Britain's Prime Minister Boris Johnson attends a virtual news conference on the ongoing situation with COVID-19, at Downing Street, London on October 12 2020. Picture: REUTERS/Toby Melville
Britain's Prime Minister Boris Johnson attends a virtual news conference on the ongoing situation with COVID-19, at Downing Street, London on October 12 2020. Picture: REUTERS/Toby Melville

London — For weeks Boris Johnson has been confronted with complaints that he is ruling by diktat and imposing coronavirus restrictions on public freedom without consulting parliament.

The relentless criticism has left the British prime minister weary, longing to be popular and no longer enjoying the job he coveted since his youth, according to one minister in his team.

On Monday Johnson tried a different approach. Instead of taking decisions and announcing his orders in a sombre address to the nation, a style that characterised his methods during the early weeks of the pandemic, he sought the agreement of local authorities for new restrictions in their areas first.

At the weekend, the premier and his officials were in contact with mayors from cities worst affected by the resurgent disease to prepare them for what was to come. He consulted his cabinet, held another meeting on Monday morning with local leaders and even called his chief rival, the Labour Party’s Keir Starmer, to brief him on the announcement in advance.

Johnson told parliament he would simplify the rules into a three-tier structure across England. Everyone in the country could look up where they live on a government website and see easily which restrictions applied to them.

“Nowhere will be shut down indefinitely, and the exact restrictions at this level — “very high” — will be worked out with local leaders, along with tailored packages of support,” Johnson said.

‘Adequate support’

But the attempt to present a consensual approach did not help. A succession of MPs, including some of Johnson’s Tory colleagues, called his plans into question. He countered by repeatedly saying that Steve Rotheram, the Labour mayor of the Liverpool, where the harshest restrictions will be imposed, was on side.

But Rotheram had a different view. “It’s totally false that myself or anyone else locally agreed to measures. They were dictated to us by government,” he said on Twitter. “The prime minister is trying to divide us and distract from the fact that they are failing to provide adequate support to go with any restrictions.”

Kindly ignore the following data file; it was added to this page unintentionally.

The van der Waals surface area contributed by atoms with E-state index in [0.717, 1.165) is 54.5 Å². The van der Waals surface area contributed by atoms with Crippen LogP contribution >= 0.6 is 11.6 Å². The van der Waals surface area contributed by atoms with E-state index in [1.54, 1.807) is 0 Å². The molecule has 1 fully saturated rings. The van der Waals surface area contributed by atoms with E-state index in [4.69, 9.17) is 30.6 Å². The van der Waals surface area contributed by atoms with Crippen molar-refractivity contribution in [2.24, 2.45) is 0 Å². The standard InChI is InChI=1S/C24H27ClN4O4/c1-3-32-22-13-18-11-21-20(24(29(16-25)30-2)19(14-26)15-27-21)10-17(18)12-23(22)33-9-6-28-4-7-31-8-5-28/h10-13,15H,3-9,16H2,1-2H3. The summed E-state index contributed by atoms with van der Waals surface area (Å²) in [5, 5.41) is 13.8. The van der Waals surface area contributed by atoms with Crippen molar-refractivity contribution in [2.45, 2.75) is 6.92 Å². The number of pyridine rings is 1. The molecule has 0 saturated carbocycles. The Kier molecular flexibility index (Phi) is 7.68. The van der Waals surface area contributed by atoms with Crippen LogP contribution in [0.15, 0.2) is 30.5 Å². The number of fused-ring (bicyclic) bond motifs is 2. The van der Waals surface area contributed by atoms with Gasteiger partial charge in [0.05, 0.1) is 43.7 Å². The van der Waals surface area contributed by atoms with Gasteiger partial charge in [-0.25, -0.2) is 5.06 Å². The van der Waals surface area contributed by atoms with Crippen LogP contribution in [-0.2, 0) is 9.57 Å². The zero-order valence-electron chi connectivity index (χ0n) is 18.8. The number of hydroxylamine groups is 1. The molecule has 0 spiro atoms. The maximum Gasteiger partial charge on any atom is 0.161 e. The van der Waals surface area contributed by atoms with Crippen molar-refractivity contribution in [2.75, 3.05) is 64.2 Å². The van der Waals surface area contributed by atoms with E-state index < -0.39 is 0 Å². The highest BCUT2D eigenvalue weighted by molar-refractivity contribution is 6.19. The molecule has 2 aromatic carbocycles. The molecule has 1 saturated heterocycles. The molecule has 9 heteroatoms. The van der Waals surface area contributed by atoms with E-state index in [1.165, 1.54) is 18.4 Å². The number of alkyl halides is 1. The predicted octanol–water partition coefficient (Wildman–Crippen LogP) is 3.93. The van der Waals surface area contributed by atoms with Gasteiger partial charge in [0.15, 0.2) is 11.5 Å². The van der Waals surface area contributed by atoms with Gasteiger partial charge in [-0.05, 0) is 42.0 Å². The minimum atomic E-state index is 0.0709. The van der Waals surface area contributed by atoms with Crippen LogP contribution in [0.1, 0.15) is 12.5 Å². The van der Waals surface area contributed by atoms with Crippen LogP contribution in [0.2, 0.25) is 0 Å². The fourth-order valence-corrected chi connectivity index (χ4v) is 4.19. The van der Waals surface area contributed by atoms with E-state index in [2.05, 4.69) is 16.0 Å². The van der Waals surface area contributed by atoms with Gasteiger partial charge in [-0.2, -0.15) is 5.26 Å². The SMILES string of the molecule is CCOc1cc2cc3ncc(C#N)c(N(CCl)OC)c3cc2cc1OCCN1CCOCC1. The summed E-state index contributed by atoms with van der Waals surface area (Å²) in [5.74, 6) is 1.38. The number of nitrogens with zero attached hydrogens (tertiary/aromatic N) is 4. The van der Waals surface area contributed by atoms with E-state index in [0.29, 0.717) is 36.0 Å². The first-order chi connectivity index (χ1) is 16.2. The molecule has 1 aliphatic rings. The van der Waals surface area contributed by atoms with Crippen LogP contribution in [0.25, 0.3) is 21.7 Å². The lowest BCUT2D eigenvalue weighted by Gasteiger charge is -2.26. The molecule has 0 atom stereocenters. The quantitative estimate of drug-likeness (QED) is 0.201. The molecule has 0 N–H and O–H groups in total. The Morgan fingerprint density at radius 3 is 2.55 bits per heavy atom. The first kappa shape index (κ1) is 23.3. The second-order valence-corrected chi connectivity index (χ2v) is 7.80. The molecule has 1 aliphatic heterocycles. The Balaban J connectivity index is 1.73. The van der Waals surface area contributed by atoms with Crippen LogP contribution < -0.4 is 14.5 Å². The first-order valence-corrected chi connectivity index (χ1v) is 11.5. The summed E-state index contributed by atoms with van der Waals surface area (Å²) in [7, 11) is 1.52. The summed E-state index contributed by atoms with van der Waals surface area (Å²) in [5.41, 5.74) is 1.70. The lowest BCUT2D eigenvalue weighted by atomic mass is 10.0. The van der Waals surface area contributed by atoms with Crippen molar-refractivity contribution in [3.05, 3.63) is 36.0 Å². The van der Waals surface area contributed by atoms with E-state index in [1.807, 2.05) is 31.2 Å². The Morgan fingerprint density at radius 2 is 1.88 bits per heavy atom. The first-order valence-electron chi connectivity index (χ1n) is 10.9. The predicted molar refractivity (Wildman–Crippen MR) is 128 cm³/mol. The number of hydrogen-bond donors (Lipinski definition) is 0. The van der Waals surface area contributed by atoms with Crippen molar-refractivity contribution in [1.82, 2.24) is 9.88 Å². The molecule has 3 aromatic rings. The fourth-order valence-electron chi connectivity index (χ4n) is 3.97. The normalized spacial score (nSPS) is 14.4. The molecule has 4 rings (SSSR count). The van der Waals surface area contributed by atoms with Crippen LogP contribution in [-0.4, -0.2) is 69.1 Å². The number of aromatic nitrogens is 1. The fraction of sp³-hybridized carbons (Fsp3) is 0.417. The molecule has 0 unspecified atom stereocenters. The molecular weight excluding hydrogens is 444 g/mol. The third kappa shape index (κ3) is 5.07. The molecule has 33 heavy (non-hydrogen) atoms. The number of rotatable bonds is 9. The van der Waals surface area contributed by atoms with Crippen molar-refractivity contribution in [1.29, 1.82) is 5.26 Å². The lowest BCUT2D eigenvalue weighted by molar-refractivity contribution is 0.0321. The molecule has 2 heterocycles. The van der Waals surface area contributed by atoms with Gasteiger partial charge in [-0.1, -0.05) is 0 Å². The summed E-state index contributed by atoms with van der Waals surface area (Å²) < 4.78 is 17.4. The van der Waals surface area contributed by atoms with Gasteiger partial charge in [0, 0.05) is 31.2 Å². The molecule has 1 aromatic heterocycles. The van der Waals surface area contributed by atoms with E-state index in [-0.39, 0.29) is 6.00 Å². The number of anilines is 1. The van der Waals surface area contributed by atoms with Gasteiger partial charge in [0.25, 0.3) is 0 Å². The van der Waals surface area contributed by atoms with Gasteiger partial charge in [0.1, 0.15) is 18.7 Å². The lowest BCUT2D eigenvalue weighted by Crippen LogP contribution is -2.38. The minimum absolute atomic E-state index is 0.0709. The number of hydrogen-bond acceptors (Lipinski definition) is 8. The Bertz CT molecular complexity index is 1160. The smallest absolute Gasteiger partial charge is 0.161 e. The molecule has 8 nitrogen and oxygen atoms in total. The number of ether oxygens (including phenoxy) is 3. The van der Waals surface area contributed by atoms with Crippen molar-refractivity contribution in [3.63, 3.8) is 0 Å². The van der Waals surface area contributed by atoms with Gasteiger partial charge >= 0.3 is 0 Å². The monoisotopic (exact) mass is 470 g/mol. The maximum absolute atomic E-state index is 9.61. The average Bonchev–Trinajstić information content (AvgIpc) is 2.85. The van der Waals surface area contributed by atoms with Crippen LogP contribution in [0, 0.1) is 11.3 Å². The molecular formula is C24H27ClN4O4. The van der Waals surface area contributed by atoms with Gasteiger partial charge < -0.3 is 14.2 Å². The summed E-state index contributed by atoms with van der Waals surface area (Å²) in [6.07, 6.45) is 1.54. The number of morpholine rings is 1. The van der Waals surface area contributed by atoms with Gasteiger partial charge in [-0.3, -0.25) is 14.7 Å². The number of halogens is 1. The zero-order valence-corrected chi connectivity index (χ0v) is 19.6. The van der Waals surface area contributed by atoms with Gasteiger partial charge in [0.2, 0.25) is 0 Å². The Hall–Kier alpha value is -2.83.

Johnson was also taken to task by his own Tory colleague, the Conservative mayor of the West Midlands, Andy Street. “This is not something regional leaders supported, nor what I believed would be happening after extensive conversations over recent days,” Street said.

One of the pressure points for the Tories is that many of the areas in northern England that switched from Labour to support Johnson in last year’s general election are facing some of the toughest limits on social and economic activity.

The premier has already suffered a loss of support from a number of his own Tory MPs, and they have shown that they are ready to rebel in the House of Commons.

They may be further emboldened by papers released by the government’s Scientific Advisory Group for Emergencies late on Monday, which included its advice that Johnson’s controversial 10pm curfew on pubs would have only a “marginal impact” on infections.

The documents included criticism of the government’s stuttering test-and-trace system and warned it will need to expand quickly, and be matched by financial support to people asked to self-isolate, if its effectiveness is not going to “further decline.”

As the pandemic spreads out of control for a second time in the UK, political goodwill has largely deserted Johnson’s 10-month old government. Officials expect restrictions to be tightened further, and a full national lockdown has not been ruled out.

In the weeks ahead Johnson may have to revert to ruling from the centre sooner than he wants, whatever the cost.


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